An article in November presented a “monetarist” forecast of a rise in UK annual CPI inflation to 3.2% in Q4 2021, far above the Bank of England’s central projection of 2.1% (reduced to 1.9% in February). News since then has been consistent with the assumptions underlying the forecast, which is maintained.

January inflation of 0.7% was slightly above the forecast for the month made in November.

Economists share the Bank’s relaxed view of prospects. The median Q4 projection in the Treasury’s latest survey of independent forecasters is 2.0%. Only one contributor expects an outturn above 3%*.

The assumptions underlying the forecast are set out below but the key differences from the Bank / consensus are 1) a larger rise in global commodity prices and associated stronger paths for energy / food inflation, 2) a more pessimistic assessment of current core trends, and 3) an expected increase in core inflation in response to last year’s broad money surge.

The commodity price view is on track, with the Brent oil price up by 40% since November and Ofgem hiking the energy price cap by 9% from April – above a 5% assumption in the November forecast. The FAO world food price index, meanwhile, rose by 7% between November and January, pushing annual growth up to 11%.

The preferred broad money measure here (i.e. non-financial M4, comprising money holdings of households and private non-financial corporations) continued to rise strongly in November / December, with annual growth now at a 31-year high of 14.2% – see chart 1.

Chart 1 

Previous research documented a leading relationship between broad money growth and core CPI / RPI inflation in post-WW2 data, with an average lead time at turning points of 26-27 months. The lead, however, varied widely and was affected particularly by exchange rate developments. A fall in money growth in the late 1990s, for example, was swiftly reflected in core inflation because of prior sterling strength. The lead was much longer after the GFC, when a large fall in the currency placed extended upward pressure on import prices.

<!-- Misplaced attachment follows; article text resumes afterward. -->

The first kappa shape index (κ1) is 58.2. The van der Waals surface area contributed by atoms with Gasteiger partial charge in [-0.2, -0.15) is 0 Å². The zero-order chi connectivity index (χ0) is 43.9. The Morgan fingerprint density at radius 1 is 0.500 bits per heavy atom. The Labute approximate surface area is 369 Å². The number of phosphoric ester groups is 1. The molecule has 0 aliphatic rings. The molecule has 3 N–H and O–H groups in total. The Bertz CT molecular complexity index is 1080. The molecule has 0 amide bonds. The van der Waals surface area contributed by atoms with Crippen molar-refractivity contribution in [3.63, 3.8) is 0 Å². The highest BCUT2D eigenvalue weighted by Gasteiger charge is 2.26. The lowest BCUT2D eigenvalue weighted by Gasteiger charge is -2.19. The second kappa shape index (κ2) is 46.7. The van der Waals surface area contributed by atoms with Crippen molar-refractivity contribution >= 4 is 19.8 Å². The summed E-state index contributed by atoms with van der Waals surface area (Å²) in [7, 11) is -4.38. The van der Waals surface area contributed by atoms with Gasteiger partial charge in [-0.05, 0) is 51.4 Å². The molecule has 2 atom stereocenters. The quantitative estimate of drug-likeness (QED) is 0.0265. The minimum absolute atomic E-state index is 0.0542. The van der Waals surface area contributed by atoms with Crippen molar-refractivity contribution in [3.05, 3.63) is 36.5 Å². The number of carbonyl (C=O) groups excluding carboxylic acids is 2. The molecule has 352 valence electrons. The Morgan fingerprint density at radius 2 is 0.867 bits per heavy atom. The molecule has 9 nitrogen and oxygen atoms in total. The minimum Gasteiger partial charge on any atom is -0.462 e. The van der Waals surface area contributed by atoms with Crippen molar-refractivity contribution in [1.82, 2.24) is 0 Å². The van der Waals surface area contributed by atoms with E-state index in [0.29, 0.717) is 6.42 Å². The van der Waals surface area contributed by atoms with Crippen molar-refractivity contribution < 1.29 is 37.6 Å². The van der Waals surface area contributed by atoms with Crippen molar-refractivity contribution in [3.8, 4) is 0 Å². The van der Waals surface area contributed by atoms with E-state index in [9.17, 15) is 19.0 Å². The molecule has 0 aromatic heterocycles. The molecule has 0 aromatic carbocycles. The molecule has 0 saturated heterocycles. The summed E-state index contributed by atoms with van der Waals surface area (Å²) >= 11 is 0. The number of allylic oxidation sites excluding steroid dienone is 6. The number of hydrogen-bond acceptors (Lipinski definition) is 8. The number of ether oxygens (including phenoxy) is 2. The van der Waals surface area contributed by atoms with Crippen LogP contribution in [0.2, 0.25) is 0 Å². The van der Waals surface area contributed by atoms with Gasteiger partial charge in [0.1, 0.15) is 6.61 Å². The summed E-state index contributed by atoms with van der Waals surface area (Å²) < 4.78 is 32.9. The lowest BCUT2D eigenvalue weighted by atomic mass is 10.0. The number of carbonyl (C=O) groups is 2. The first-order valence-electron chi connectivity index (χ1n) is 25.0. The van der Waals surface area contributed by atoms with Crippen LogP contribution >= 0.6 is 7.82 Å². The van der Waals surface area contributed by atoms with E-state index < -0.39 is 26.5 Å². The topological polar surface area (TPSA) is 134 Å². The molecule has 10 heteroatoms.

Sterling’s effective rate has firmed 3% since November but is little changed from a year ago. A reasonable assumption, therefore, is that the lead time from money growth to core inflation will conform to historical average experience, implying a rising core rate through end-2022, at least.

An assessment of current core trends is complicated by the temporary VAT cut for hospitality and tourism. The assumption here is that one-third of this cut was reflected in prices, in which case core inflation (i.e. ex. energy, food, alcohol and tobacco) of 1.4% in January is understated by 0.7 percentage points (pp). The Bank of England and consensus assume that pass-through was much lower.

The forecast, accordingly, assumes a 0.6 pp boost to published core inflation when VAT for these industries is normalised – currently scheduled for April but possibly to be delayed**. The Bank / consensus view, by contrast, implies little impact. The VAT reversion is likely to coincide with excess demand for these services as the economy reopens, suggesting scope for providers to hike prices to protect current margins – the assumption of one-third pass-through could be too conservative.

Chart 2 shows projections for headline inflation, the published core measure and the policy-adjusted core series calculated here. These incorporate the same assumptions as in November, except for a small change in the Ofgem energy price cap.

  • A rise in inflation for food, alcohol and tobacco to 2.0% in December 2021 (2010-19 average = 2.5%, January = 0.4%).
  • A return of vehicle fuel prices to their pre-covid level (unleaded petrol = £1.28 per litre).
  • A further 3% increase in the Ofgem energy price cap in October.
  • Monthly growth in core prices excluding tax effects of 2.25% at an annualised rate.

Chart 2

Note that the headline and published core rates will be artificially high in Q4 because of a reversal of the VAT effect. This distortion will end in April 2022, assuming that VAT is normalised in April 2021. Adjusted core inflation, however, is likely to have risen further by then, suggesting limited decline in headline / published core rates.

What could derail this forecast? A significant further rise in the exchange rate could push back an inflation pick-up but bullish positioning in sterling may already be extreme, judging from Consensus Inc. sentiment and US CFTC futures data – risks may now be skewed to the downside.

Inflation prospects beyond 2021-22 will depend on broad money developments this year. Monetary deficit financing has given as large a boost to broad money growth in the UK as in the US – chart 3. With little appetite for fiscal restraint***, and the Bank of England restored to its historical role of government financing arm, it is likely to remain a significant driver this year, suggesting low probability of money growth returning to its post-GFC average (i.e. over 2010-19) of 4.2%.

Chart 3

*Economic Perspectives (Peter Warburton).
**The impact is asymmetric because of changes in weights.
***The claim that low bond yields “make it a good time for governments to borrow” is misleading, because deficits are being financed by monetary expansion (and an implicit future inflation tax) rather than borrowing from savers: low yields would be unlikely to survive a switch to non-monetary financing.